Racial justice and legalizing marijuana should be a part of the same discussion as states continue to grapple with the issue. A debate over legalizing marijuana in the U.S. capital is focusing on the comparatively large number of arrests of African-Americans on minor drug charges.
The racial justice aspect of the campaign is one of many factors making the District of Columbia's pot legalization push different from what's happened in Colorado, Washington state and other places around the country.
The District is not a state. Pot would still be illegal on federal land, so there would be no lighting up at the Jefferson Memorial or on the National Mall. And the federal government could thwart the will of District voters as it has on other matters in which liberal District tendencies clash with conservative priorities on Capitol Hill.
Nonetheless, the District is on track to join Colorado and Washington state in legalizing marijuana. Pot legalization supporters in those states also spoke about racial justice, but their voters are mostly white and their campaigns focused more on other issues
A poll last month showed nearly two of every three voters in the District favor the initiative, which will be on November's ballot. Voters in Alaska and Oregon also decide this fall whether to legalize pot.
In other places, advocates have argued that pot is no more dangerous than alcohol and should be taxed and regulated by the government. The District, however, is much more heavily populated by black residents, and black people are far more likely to face repercussions for pot possession than white people.
Some drug-policy experts say the race factor means this referendum can't help but change how the nation talks about marijuana.
"I think D.C. is going to probably set off a chain of events in which communities of color generally and cities in particular take on the issue of legalization as a racial justice, social justice issue in a much stronger way than they have so far," said Bill Piper, director of national affairs at the Drug Policy Alliance.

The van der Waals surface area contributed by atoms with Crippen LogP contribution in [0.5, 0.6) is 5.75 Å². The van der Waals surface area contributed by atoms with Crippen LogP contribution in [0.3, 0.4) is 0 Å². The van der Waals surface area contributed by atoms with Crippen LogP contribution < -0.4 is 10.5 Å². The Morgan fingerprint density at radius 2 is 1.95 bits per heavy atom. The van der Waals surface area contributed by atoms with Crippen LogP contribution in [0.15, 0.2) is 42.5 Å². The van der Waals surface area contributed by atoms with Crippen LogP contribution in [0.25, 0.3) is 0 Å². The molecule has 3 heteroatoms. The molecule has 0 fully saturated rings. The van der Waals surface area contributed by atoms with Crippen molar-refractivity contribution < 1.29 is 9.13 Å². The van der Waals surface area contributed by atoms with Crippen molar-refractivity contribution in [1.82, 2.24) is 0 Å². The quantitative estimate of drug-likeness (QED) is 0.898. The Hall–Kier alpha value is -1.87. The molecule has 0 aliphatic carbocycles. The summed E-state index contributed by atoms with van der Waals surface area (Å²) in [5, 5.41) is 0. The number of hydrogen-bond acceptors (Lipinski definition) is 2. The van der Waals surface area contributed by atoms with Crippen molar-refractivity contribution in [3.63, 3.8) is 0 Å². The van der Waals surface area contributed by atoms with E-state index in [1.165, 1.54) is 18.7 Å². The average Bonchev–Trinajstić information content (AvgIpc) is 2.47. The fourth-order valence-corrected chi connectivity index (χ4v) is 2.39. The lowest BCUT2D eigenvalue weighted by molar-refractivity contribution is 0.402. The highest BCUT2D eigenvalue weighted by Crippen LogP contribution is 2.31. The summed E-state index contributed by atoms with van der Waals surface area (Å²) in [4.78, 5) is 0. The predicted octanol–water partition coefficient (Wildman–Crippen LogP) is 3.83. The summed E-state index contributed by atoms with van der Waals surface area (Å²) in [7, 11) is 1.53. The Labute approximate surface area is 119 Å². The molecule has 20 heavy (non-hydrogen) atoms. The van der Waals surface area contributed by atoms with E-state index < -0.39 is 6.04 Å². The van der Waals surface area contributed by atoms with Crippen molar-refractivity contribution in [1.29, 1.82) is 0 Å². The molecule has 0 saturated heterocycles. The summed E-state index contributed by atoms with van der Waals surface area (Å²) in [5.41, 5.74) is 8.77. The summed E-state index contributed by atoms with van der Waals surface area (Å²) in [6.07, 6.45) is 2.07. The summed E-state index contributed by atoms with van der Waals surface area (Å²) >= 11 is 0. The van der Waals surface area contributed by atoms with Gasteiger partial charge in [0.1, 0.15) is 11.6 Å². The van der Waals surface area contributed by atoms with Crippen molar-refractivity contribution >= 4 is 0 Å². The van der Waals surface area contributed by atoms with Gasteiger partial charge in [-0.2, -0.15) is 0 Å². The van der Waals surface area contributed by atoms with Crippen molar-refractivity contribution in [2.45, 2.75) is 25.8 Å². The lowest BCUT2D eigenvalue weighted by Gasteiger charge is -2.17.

Roughly half of the District's 646,000 residents are black. The American Civil Liberties Union found that in 2010, blacks were eight times more likely than whites to be arrested for marijuana possession in the District, and 91 percent of those arrested that year were black.
"It would alleviate a lot of problems," said Kenneth Agee, 46, a heating and air conditioning mechanic who plans to vote for legalization. "There may be less violence on the streets associated with marijuana trafficking and sales."
The D.C. Council tried earlier this year to address racial disparities by decriminalizing marijuana, as 17 states have done. Possession of up to one ounce of pot in the District is now subject to a $25 fine, among the lowest in the nation. The law took effect in July, despite an attempt by Rep. Andy Harris, a Maryland Republican, to block the measure.
Legalization advocates say decriimnalization hasn't done enough, citing police statistics that show most of the $25 tickets are being handed out in predominantly black neighborhoods.
"We can tell the police, 'Guess what? It's not even a crime. You don't have to write a ticket,'" said Adam Eidinger, chairman of the D.C. Cannabis Campaign, the group that crafted the initiative and got it on the ballot.
The initiative also is notable for what it lacks. Because ballot initiatives in the District can't affect the budget, it does not provide for the legal sale of marijuana or set up a system to tax and regulate it. That would be up to the mayor and the council. Voters will also be choosing a new mayor in November to replace Vincent Gray, and both of the leading candidates have said they support legalization.
In Colorado and Washington state, the federal government told the states they must keep legal pot off federal property such as parks and other huge swaths of U.S. land. That could be more complicated in the District, where the situation can change from block to block. The parkland the federal government owns in the District, for instance, includes 59 inner-city squares and triangles.
Because Congress has authority over lawmaking in the District, the initiative wouldn't take effect until a congressional review period that could last several months. The tried-and-true tactic for members of Congress who want to undo local laws in the District is to attach an amendment to a crucial piece of legislation, such as a spending bill that funds the federal government. That's how Congress banned medical marijuana in the city for more than a decade after voters approved it. Medical marijuana is now available.
Copyright 2014 The Associated Press.